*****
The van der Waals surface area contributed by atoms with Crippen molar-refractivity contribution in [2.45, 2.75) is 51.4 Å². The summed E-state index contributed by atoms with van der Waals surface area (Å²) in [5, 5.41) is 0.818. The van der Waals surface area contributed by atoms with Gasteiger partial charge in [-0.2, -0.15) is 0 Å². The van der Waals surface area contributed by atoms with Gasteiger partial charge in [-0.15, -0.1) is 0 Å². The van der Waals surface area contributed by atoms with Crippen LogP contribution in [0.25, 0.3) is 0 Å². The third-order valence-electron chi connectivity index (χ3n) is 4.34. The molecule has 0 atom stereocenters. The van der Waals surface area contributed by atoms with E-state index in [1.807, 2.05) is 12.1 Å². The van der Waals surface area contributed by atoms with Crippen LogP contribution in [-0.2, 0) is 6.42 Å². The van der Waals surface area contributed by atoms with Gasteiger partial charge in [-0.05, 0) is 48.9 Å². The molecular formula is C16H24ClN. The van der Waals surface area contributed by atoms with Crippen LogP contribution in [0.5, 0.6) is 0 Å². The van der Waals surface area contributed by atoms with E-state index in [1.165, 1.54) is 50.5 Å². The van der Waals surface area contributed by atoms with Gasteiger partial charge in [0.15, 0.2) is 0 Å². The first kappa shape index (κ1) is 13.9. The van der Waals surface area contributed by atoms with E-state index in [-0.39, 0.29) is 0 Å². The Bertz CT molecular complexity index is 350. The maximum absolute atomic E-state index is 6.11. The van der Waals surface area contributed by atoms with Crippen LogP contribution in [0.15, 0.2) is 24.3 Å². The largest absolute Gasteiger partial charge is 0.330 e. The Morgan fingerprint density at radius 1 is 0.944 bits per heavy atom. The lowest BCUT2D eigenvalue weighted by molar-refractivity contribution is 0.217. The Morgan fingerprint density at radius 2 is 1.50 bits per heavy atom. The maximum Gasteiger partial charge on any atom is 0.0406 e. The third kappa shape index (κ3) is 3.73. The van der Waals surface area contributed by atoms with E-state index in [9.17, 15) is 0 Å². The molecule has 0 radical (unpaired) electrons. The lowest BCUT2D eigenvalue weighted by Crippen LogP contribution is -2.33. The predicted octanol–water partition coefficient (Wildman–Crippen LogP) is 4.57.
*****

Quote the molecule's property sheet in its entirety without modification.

The van der Waals surface area contributed by atoms with Crippen molar-refractivity contribution in [2.45, 2.75) is 51.4 Å². The summed E-state index contributed by atoms with van der Waals surface area (Å²) in [5, 5.41) is 0.818. The van der Waals surface area contributed by atoms with Gasteiger partial charge in [-0.2, -0.15) is 0 Å². The van der Waals surface area contributed by atoms with Gasteiger partial charge in [-0.15, -0.1) is 0 Å². The van der Waals surface area contributed by atoms with Crippen LogP contribution in [0.25, 0.3) is 0 Å². The third-order valence-electron chi connectivity index (χ3n) is 4.34. The molecule has 0 atom stereocenters. The van der Waals surface area contributed by atoms with E-state index in [1.807, 2.05) is 12.1 Å². The van der Waals surface area contributed by atoms with Crippen LogP contribution in [-0.2, 0) is 6.42 Å². The van der Waals surface area contributed by atoms with Gasteiger partial charge in [-0.05, 0) is 48.9 Å². The molecular formula is C16H24ClN. The van der Waals surface area contributed by atoms with Crippen LogP contribution in [0.5, 0.6) is 0 Å². The van der Waals surface area contributed by atoms with E-state index in [1.165, 1.54) is 50.5 Å². The van der Waals surface area contributed by atoms with Gasteiger partial charge in [0.15, 0.2) is 0 Å². The first kappa shape index (κ1) is 13.9. The van der Waals surface area contributed by atoms with E-state index in [-0.39, 0.29) is 0 Å². The Bertz CT molecular complexity index is 350. The maximum absolute atomic E-state index is 6.11. The van der Waals surface area contributed by atoms with Crippen LogP contribution in [0.15, 0.2) is 24.3 Å². The largest absolute Gasteiger partial charge is 0.330 e. The Morgan fingerprint density at radius 1 is 0.944 bits per heavy atom. The lowest BCUT2D eigenvalue weighted by molar-refractivity contribution is 0.217. The Morgan fingerprint density at radius 2 is 1.50 bits per heavy atom. The maximum Gasteiger partial charge on any atom is 0.0406 e. The third kappa shape index (κ3) is 3.73. The van der Waals surface area contributed by atoms with E-state index in [9.17, 15) is 0 Å². The molecule has 0 radical (unpaired) electrons. The lowest BCUT2D eigenvalue weighted by Crippen LogP contribution is -2.33. The predicted octanol–water partition coefficient (Wildman–Crippen LogP) is 4.57.